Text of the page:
New Book: Charros: How Mexican Cowboys are Remapping Race and American Identity by Laura R. Barraclough

Make sure to check out the interview here:

In Charros: How Mexican Cowboys Are Remapping Race and American Identity (University of California Press, 2019), Dr. Laura R. Barraclough tells a surprising story about the urban American West. Barraclough, the Sarai Ribicoff Associate Professor in American Studies at Yale University, writes the history of elite Mexican and Mexican-American cowboys – charros – and how charro culture served as a site of contested national identity in the mid twentieth century United States. In Western cities such as Los Angeles, Denver, and San Antonio, Chicano men and women used charro organizations and events as places where one could assert both Mexican and American, as well as middle- and upper-class, identities. Rather than the archetypical image of a white, dusty, cowboy riding alone across a desolate mesa, Charrosportrays a Western ranching culture that is more urban, more flamboyant, more crowded, and less white than many Americans may assume.

Reviewed by Stephen Hausmann for New Books Network.



Check out this wonderful article by Christina Miranda for Has anyone read any of these books? Comment below! I can say that Everyone Knows You Go Home is excellent and pairs beautifully with Oscar Cásares Where We Come From.


With summer officially here, there’s now plenty of time do some light (or heavy) reading, depending on your liking. Whether you are taking a vacation, a road trip, or working but squeezing in some reading in throughout the workday, we have compiled a summer reading list of Latinx books that are sure to entertain, inform, and inspire you throughout the hot few months ahead.



Sylvester’s second novel tells the story of an unexpected family reunion. Following Isabel and Martin’s wedding, Omar, Martin’s father, appears unexpectedly as a spirit visible only to Isabel. Still unwelcome after abandoning his family, Martin admits his being unaware of Omar’s passing. Every year after, on their wedding anniversary, Omar visits Isabel in order to redeem himself by offering her his story, and revealing parts of her new family and husband. Everyone Knows You Go Home offers a story embedded in the harsh, emotional reality of new lives in a new country, how it takes a brutal toll on one family’s future, and the uphill journey towards redemption in life and death.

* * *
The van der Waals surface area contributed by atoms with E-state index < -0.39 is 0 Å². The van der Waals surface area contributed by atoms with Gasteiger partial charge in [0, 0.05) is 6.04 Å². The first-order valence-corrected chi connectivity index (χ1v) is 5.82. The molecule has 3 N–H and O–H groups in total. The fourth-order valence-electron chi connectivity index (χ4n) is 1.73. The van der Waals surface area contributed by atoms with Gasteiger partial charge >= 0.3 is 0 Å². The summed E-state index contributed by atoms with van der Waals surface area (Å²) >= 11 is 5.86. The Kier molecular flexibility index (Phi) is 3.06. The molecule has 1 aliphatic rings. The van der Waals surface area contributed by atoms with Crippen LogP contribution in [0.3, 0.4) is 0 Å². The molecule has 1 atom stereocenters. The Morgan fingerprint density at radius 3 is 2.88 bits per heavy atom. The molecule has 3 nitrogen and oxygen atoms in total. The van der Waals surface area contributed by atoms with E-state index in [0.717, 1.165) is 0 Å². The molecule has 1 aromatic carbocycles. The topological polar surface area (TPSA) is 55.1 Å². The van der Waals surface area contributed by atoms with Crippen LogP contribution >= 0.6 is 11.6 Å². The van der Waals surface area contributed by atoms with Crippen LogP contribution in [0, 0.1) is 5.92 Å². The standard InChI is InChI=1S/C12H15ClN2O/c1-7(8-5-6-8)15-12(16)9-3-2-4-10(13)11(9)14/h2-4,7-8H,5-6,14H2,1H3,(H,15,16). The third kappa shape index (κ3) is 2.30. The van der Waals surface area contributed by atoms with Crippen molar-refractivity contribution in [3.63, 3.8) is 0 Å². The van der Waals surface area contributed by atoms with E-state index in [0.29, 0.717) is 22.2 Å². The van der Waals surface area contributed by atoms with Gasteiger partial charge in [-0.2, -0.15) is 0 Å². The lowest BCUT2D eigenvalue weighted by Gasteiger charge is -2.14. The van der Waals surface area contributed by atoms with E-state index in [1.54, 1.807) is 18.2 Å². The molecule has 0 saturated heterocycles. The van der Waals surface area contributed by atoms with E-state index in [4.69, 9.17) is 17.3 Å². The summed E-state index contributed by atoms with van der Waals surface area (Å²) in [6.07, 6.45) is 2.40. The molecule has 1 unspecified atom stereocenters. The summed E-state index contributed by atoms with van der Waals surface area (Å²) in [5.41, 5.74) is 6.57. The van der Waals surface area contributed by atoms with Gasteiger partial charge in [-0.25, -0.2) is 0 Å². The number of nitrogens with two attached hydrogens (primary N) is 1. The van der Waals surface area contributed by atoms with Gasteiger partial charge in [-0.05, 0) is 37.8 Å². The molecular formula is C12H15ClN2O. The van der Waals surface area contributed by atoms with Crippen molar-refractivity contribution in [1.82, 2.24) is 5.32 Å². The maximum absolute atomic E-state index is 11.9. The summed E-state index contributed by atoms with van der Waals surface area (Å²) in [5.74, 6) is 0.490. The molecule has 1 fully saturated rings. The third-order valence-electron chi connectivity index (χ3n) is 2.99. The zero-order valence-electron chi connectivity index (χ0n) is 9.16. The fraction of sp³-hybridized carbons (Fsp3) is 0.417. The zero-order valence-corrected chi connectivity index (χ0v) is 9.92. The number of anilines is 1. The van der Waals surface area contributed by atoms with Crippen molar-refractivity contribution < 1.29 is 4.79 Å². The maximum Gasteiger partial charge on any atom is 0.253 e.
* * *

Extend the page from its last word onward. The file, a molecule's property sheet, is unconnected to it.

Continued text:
As a Filipino immigrant, Jose Antonio Vargas lets the reader know right from the beginning that “this book is not about immigration at all.” Instead, Vargas takes a different approach to describing his new life in America through his immediate immersion in its culture, his fascination with it, and the discomfort experienced in not belonging to it or his Filipino culture. Dear America is about wandering for an identity not just during a fresh start but for the many years that follow, and the weight one bears in finding a home.



We are witnessing a new racial and social movement, and Chicana Movidas serves as the perfect companion to the new Chicana revolution. Containing multiple contributions from Chicana activists and scholars, the book traces the early stages of the early Chicana movement up into the new century. Focusing on multiple subjects, from race to gender and sexuality, this anthology serves as a refreshing contribution to social activism and identity equality.



Peña’s debut novel introduces us to Uli and his brother, Cuauhtémoc. After taking a joy ride on a crop duster plane over the U.S.-Mexico border, the two crash land in Mexico, leaving them injured and immediately separated. Uli finds himself in a hospital, while Cuauhtémoc wakes up as a hostage to a drug cartel. In between these narratives lies their mother, Araceli, who makes the difficult decision to cross back to Mexico in search of her sons. Throughout the narrative, the three characters navigate the normalized dangers of living in Mexico and illuminate the personal experiences of Mexicans caught in the middle of a drug war.



Sandra Cisneros offers a truly special piece of literature in her new chapbook, Puro Amor, presented in English and Spanish side-by-side along with illustrations by Cisneros herself. Artists Mister and Missus Rivera surround themselves with a great number of animals, to the point that neighbors believe they’re running a farm. Cisneros provides her animals, ranging from cats and dogs to a fawn and iguana, with a regal, spiritual quality. As the two maneuver through the complications of their marriage, the animals are what give her life and the love she desires.



Set in a South Texas dystopian future where multiple border walls have been erected, all narcotics have been legalized and cartels have begun to enter the biological black market, resurrecting and mutating extinct animal species for consumption and shrinking indigenous heads for the wealthy. Esteban Bellacosa is submerged in a dark underground world, coming across relics of the ancient past, including the lost Aranaña Tribe and their dirty Trufflepig, which possessed mystical powers. Flores’ debut novel is fascinating and sprinkled perfectly with dark humor and psychedelic imagery that pulls you deep into Bellacosa’s universe.



Set in the 19th century, Swedish immigrant Håkan Söderström sets out east from California in search of his brother Linus, who was separated from him during their voyage to America. Through his journey he encounters the brutality and struggle of the people migrating west as he himself attempts to understand the violent and confusing world around him as a non-English speaker. As Diaz’s first novel (a Pulitzer Prize finalist to boot), In the Distance is an appealing new take on the modern western novel, countering the traditionally masculinist and violent narrative through Håkan’s own criticisms against it, and the shame it brings him as he becomes pulled into the frontier it creates.